Golden Dreams and Boom Towns
People love the idea that they can just go to a special place, do a bit of work, and suddenly become rich. It is an urge that has existed for a long time, and today some folk prey upon it using “get rich quick” ads. However small the chance of success, the possibility of instant wealth is something few can deny, and it is so powerful that entire towns and cities have been built upon the hope of easy riches,
Out of all sources of “instant wealth,” few are as famous as the age old favorite, gold. For thousands of years, this heavy, soft metal has been an icon of power and property for people around the globe. With its yellowish color and shiny surface, it is pleasant on the eye and rare enough that much work is devoted to gathering it. Gold, the mark of the rich, has tipped civilization on its head and again as people rush off with those words in their heads: “Gold to be found!” Along with its counterpart, silver, the discovery of gold has led to the overnight development of towns, knows as boom-towns, as well as their eventual abandonment
One perfect example is the formation of Leechtown, a fair sized boom town located where the Leech River meets the Sooke River. After the discovery of gold by the Vancouver Island Exploring Expedition on July 18th, 1864, hundreds of gold-hungry miners moved into the area. By August 14th, over two hundred mining licenses had been issued and by November 9th, Leechtown contained six general stores, three hotels, thirty saloons and bars, and over 1,200 mines at work in the region! At its peak, Leechtown and the nearby Boulder City had together over four thousand inhabitants, but by 1865, the gold was running out and the towns began a swift decline. Although hundreds of thousands of dollars’ worth of gold was removed during the town’s lifespan, Leechtown was only kept barely alive by minor mining and lumber operations until the fifties, although the last inhabitant remained there until his death in 1999.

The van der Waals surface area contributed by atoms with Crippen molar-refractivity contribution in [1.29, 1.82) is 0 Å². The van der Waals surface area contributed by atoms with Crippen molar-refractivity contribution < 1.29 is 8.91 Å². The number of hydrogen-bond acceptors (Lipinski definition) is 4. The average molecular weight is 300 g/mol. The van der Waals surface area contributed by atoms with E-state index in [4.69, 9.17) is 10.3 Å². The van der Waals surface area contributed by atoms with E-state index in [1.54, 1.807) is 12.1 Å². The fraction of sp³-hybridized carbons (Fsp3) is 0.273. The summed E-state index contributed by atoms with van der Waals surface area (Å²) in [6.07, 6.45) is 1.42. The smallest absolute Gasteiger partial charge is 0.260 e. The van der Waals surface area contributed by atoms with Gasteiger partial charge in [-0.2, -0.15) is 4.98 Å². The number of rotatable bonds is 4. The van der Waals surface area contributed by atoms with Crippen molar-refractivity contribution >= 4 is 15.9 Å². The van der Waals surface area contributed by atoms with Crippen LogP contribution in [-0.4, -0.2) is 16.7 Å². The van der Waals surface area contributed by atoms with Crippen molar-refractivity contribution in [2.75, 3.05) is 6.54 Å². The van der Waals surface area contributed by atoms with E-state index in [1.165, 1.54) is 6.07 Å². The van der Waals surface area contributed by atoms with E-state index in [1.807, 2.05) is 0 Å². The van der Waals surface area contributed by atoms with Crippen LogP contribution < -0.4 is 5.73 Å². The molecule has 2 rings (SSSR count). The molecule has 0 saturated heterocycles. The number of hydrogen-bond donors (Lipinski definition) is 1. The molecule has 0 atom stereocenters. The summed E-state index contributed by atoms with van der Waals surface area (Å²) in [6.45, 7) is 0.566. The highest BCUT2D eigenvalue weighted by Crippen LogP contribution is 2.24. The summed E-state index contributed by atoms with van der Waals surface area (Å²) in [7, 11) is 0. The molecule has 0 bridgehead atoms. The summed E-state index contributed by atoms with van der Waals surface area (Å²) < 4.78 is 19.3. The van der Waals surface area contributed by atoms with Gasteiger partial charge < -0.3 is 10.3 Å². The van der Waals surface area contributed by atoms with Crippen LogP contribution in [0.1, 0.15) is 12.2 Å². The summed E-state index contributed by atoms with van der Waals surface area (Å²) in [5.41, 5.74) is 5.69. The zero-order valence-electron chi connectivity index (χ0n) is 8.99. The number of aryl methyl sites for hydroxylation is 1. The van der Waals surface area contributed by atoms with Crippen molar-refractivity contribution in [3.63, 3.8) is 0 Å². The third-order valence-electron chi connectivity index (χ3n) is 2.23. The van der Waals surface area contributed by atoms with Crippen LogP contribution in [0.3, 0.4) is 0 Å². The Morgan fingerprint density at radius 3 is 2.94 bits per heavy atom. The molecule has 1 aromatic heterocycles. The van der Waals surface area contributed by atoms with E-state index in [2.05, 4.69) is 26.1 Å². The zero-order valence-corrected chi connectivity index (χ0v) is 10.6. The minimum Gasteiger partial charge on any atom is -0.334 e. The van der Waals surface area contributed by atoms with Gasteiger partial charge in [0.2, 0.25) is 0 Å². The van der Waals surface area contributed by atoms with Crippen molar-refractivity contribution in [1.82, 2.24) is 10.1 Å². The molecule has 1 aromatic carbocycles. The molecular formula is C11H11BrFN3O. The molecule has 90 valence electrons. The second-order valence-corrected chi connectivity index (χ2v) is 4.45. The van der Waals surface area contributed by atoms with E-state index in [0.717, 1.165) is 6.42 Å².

Since its fall, only a few scattered individuals have called the once great town home, and since that final death, none have lived there since. Yet the lure of gold, and easy riches, remains.
The Lure of Gold essay contest sponsored by the Sooke Region Museum, Vancouver Island Placer Mining Association, Sooke Lions Club, Sooke Community Association and the Royal Canadian Legion Branch #54 drew more than 100 entries. The students won cash prizes for their essays.
Some of the winning entries will be printed in the Sooke News Mirror up until the celebration of the Leechtown 150th Anniversary on July 19. The Honourable Lieutenant Governor for British Columbia Judith Guichon will be in attendance at Leechtown.